With reference now to FIG. 14, shown is a flowchart of a method 30 for geolocation of a wireless transmitter, which may be performed per the above description. As shown, a request for geolocation of a wireless transmitter, block 32, is received. As described herein, the request may be from a user, a government entity, an emergency (“911”) request, a non-emergency “where am I?” (“211”) request, a cell-phone utility request, etc. The request includes an identifier that identifies the wireless transmitter. The identifier may be a cell-phone number. The wireless transmitter is identified in the vicinity of a plurality of cell towers, block 34. The raw signal information generated by the identified wireless transmitter is received at a primary cell tower and adjacent cell towers and collected, block 36. The signal information of the wireless transmitter is collected at the primary cell tower. Based on the collected signal information, one or more geolocation processors at one or more cell towers calculate(s) the geolocation of the wireless transmitter, block 38. The geolocation processor(s) at the primary cell tower may perform this calculation. Once calculated, the geolocation information is disseminated, block 40. The geolocation information may be disseminated to the requester or a third party(ies). The calculated and disseminated geolocation information may be recorded, block 42. The record is uploaded to, and maintained by, CSA 18 for billing purposes.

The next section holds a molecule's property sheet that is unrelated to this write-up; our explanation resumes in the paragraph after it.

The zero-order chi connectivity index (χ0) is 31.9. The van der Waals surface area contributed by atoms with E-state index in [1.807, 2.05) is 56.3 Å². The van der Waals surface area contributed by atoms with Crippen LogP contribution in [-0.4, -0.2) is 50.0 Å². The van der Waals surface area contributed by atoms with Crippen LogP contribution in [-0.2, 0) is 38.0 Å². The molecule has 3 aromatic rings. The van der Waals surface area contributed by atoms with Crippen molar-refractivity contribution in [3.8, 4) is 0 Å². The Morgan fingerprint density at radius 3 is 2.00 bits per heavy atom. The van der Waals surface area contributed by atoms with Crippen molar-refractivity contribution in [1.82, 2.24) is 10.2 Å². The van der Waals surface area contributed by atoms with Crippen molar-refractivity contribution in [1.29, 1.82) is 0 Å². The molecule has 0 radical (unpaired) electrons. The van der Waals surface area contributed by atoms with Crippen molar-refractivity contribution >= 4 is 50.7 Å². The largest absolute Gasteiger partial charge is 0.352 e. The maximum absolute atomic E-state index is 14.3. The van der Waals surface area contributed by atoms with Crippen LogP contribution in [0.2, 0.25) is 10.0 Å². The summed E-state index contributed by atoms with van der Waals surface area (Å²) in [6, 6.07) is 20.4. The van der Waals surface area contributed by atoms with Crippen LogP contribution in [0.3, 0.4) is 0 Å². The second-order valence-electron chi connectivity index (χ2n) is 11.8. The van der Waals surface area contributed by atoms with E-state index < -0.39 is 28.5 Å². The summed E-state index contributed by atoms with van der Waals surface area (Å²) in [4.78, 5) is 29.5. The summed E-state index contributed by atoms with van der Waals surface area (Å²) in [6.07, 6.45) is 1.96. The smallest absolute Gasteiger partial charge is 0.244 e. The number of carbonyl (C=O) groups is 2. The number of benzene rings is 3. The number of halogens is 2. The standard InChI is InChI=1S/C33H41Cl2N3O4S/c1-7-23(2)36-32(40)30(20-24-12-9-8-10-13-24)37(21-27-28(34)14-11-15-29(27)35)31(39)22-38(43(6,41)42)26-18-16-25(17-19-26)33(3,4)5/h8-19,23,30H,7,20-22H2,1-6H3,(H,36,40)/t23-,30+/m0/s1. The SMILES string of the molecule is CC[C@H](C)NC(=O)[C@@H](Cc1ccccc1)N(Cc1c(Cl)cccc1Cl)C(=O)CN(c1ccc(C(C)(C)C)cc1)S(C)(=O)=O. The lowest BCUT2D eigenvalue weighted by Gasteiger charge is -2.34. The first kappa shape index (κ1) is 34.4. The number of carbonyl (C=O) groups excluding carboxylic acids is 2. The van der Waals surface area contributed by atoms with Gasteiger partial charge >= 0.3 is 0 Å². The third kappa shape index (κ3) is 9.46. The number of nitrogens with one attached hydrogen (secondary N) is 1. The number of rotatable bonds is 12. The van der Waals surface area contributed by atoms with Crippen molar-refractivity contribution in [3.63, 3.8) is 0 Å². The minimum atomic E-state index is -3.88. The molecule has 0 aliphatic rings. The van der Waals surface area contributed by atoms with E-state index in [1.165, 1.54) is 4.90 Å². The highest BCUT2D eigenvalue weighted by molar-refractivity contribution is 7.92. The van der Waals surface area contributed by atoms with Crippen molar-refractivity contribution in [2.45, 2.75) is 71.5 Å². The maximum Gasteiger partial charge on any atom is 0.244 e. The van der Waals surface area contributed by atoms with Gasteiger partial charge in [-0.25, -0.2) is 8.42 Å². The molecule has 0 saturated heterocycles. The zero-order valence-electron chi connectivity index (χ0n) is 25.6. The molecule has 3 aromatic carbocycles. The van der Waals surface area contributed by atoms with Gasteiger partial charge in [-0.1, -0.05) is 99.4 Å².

Uses of the system 10 for geolocation of wireless transmissions may include:
- Identification of the location of the cell phone user who dials “911”;
- Identification of the location of the cell phone user who is lost, who dials “211” (or other designated phone number);
- Identification of the location of lost or stolen cell phones that are powered on;
- Identification of the location of stolen vehicles with known cell phones inside, if they are powered on;
- Identification of the location of airborne cell phones, for use by the FAA during times of in-flight emergencies (e.g., see FIG. 15);
- Providing location information to Personal Digital Assistant devices with cell phone capability and other wireless devices (e.g., pagers and Blackberry devices);
- Satisfying the FCC's E-911 requirement for providing location information to “911” dispatchers relating to the origin of each “911” call placed by a cell phone;
- Providing geolocation information for non-stationary cell phone users; and,